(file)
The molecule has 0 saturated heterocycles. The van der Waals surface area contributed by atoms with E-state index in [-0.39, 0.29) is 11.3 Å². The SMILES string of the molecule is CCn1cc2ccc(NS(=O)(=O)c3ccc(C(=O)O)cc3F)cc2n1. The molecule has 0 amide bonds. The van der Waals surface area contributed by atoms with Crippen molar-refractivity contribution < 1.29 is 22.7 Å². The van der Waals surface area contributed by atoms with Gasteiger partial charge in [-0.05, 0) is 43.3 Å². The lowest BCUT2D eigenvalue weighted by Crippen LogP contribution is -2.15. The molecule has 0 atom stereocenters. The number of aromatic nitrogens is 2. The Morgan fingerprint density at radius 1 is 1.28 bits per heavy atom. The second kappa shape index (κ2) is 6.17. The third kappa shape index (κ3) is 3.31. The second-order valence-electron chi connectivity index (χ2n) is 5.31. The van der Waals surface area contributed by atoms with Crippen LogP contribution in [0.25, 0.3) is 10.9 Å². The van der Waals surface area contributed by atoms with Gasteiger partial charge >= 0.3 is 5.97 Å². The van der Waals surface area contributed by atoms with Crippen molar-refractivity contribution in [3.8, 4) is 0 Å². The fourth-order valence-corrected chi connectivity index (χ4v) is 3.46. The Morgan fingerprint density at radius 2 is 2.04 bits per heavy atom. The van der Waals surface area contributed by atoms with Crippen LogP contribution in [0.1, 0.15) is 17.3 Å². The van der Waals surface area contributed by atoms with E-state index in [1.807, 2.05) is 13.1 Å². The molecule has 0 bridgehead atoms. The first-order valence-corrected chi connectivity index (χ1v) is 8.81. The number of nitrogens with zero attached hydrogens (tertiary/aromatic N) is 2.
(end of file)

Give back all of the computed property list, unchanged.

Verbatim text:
The molecule has 0 saturated heterocycles. The van der Waals surface area contributed by atoms with E-state index in [-0.39, 0.29) is 11.3 Å². The SMILES string of the molecule is CCn1cc2ccc(NS(=O)(=O)c3ccc(C(=O)O)cc3F)cc2n1. The molecule has 0 amide bonds. The van der Waals surface area contributed by atoms with Crippen molar-refractivity contribution < 1.29 is 22.7 Å². The van der Waals surface area contributed by atoms with Gasteiger partial charge in [-0.05, 0) is 43.3 Å². The lowest BCUT2D eigenvalue weighted by Crippen LogP contribution is -2.15. The molecule has 0 atom stereocenters. The number of aromatic nitrogens is 2. The Morgan fingerprint density at radius 1 is 1.28 bits per heavy atom. The second kappa shape index (κ2) is 6.17. The third kappa shape index (κ3) is 3.31. The second-order valence-electron chi connectivity index (χ2n) is 5.31. The van der Waals surface area contributed by atoms with Crippen LogP contribution in [0.25, 0.3) is 10.9 Å². The van der Waals surface area contributed by atoms with Gasteiger partial charge >= 0.3 is 5.97 Å². The van der Waals surface area contributed by atoms with Crippen molar-refractivity contribution in [3.8, 4) is 0 Å². The fourth-order valence-corrected chi connectivity index (χ4v) is 3.46. The Morgan fingerprint density at radius 2 is 2.04 bits per heavy atom. The van der Waals surface area contributed by atoms with Crippen LogP contribution in [0.1, 0.15) is 17.3 Å². The van der Waals surface area contributed by atoms with E-state index in [1.807, 2.05) is 13.1 Å². The molecule has 0 bridgehead atoms. The first-order valence-corrected chi connectivity index (χ1v) is 8.81. The number of nitrogens with zero attached hydrogens (tertiary/aromatic N) is 2.